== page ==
Bulletin of Volcanology

, 78:53 | Cite as

High spatio-temporal resolution observations of crater lake temperatures at Kawah Ijen volcano, East Java, Indonesia

  • Jennifer L. Lewicki
  • Corentin Caudron
  • Vincent J. van Hinsberg
  • George E. Hilley
Research Article


The crater lake of Kawah Ijen volcano, East Java, Indonesia, has displayed large and rapid changes in temperature at point locations during periods of unrest, but measurement techniques employed to date have not resolved how the lake’s thermal regime has evolved over both space and time. We applied a novel approach for mapping and monitoring variations in crater lake apparent surface (“skin”) temperatures at high spatial (∼32 cm) and temporal (every 2 min) resolution at Kawah Ijen on 18 September 2014. We used a ground-based FLIR T650sc camera with digital and thermal infrared (TIR) sensors from the crater rim to collect (1) a set of visible imagery around the crater during the daytime and (2) a time series of co-located visible and TIR imagery at one location from pre-dawn to daytime. We processed daytime visible imagery with the Structure-from-Motion photogrammetric method to create a digital elevation model onto which the time series of TIR imagery was orthorectified and georeferenced. Lake apparent skin temperatures typically ranged from ∼21 to 33 °C. At two locations, apparent skin temperatures were ∼4 and 7 °C less than in situ lake temperature measurements at 1.5 and 5-m depth, respectively. These differences, as well as the large spatio-temporal variations observed in skin temperatures, were likely largely associated with atmospheric effects such as the evaporative cooling of the lake surface and infrared absorption by water vapor and SO2. Calculations based on orthorectified TIR imagery thus yielded underestimates of volcanic heat fluxes into the lake, whereas volcanic heat fluxes estimated based on in situ temperature measurements (68 to 111 MW) were likely more representative of Kawah Ijen in a quiescent state. The ground-based imaging technique should provide a valuable tool to continuously monitor crater lake temperatures and contribute insight into the spatio-temporal evolution of these temperatures associated with volcanic activity.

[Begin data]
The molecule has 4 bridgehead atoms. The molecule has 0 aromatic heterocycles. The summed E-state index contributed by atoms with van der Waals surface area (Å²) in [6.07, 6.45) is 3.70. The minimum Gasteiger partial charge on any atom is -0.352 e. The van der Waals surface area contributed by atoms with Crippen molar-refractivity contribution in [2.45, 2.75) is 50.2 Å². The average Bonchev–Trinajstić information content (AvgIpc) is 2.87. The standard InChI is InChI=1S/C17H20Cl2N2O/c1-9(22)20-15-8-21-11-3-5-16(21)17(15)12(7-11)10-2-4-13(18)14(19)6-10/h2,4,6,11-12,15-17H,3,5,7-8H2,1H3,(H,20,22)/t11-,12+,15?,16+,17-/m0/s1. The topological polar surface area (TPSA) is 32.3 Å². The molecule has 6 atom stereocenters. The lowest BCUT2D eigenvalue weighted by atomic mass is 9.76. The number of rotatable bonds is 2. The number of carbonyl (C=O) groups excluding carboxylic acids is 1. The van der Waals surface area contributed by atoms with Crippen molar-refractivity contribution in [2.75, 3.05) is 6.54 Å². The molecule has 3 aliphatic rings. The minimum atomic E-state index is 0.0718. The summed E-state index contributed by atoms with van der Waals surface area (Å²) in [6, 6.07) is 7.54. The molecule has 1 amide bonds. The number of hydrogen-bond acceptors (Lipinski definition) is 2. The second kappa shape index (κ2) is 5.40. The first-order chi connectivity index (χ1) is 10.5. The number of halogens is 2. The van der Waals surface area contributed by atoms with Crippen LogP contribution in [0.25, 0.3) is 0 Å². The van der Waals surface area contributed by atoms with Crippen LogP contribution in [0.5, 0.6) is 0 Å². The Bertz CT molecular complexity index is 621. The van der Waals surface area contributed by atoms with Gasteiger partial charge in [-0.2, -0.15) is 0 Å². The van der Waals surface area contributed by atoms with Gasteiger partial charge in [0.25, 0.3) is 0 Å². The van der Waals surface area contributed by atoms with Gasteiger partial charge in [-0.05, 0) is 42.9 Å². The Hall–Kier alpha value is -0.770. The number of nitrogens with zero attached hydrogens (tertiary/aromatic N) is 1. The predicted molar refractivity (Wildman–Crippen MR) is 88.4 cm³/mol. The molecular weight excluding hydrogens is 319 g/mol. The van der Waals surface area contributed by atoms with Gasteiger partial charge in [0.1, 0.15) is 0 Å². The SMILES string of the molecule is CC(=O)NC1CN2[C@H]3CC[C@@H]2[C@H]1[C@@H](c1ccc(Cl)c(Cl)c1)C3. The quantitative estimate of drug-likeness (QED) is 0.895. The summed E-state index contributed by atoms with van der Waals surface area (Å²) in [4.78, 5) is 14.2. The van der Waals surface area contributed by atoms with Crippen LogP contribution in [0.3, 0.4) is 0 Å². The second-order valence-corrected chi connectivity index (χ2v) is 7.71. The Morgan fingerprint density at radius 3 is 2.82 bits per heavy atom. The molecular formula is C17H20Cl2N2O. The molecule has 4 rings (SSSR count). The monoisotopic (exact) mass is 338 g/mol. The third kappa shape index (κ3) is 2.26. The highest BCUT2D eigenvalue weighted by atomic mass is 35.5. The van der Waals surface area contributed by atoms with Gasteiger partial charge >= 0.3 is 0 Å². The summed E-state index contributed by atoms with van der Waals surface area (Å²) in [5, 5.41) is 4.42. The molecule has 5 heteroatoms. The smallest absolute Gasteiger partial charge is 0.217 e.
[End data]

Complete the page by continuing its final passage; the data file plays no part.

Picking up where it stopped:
Thermal infrared camera Volcanic lake Structure-from-Motion Heat flux Kawah Ijen 



We thank R.G. Vaughan and two anonymous reviewers for the constructive reviews of this manuscript and the Center for Volcanology and Geologic Hazard Mitigation of Indonesia’s Geological Agency for support in the field. Any use of trade, firm, or product names is for descriptive purposes only and does not imply endorsement by the US Government.

Supplementary material (19.9 mb)
ESM 1 (MOV 20387 kb)


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Copyright information

© Springer-Verlag Berlin Heidelberg (outside the USA) 2016

Authors and Affiliations

  • Jennifer L. Lewicki
    • 1
  • Corentin Caudron
    • 2
  • Vincent J. van Hinsberg
    • 3
  • George E. Hilley
    • 4
  1. 1.U.S. Geological SurveyMenlo ParkUSA
  2. 2.Bullard LaboratoriesUniversity of CambridgeCambridgeUK
  3. 3.Department of Earth and Planetary SciencesMcGill UniversityMontrealCanada
  4. 4.Department of Geological and Environmental SciencesStanford UniversityStanfordUSA

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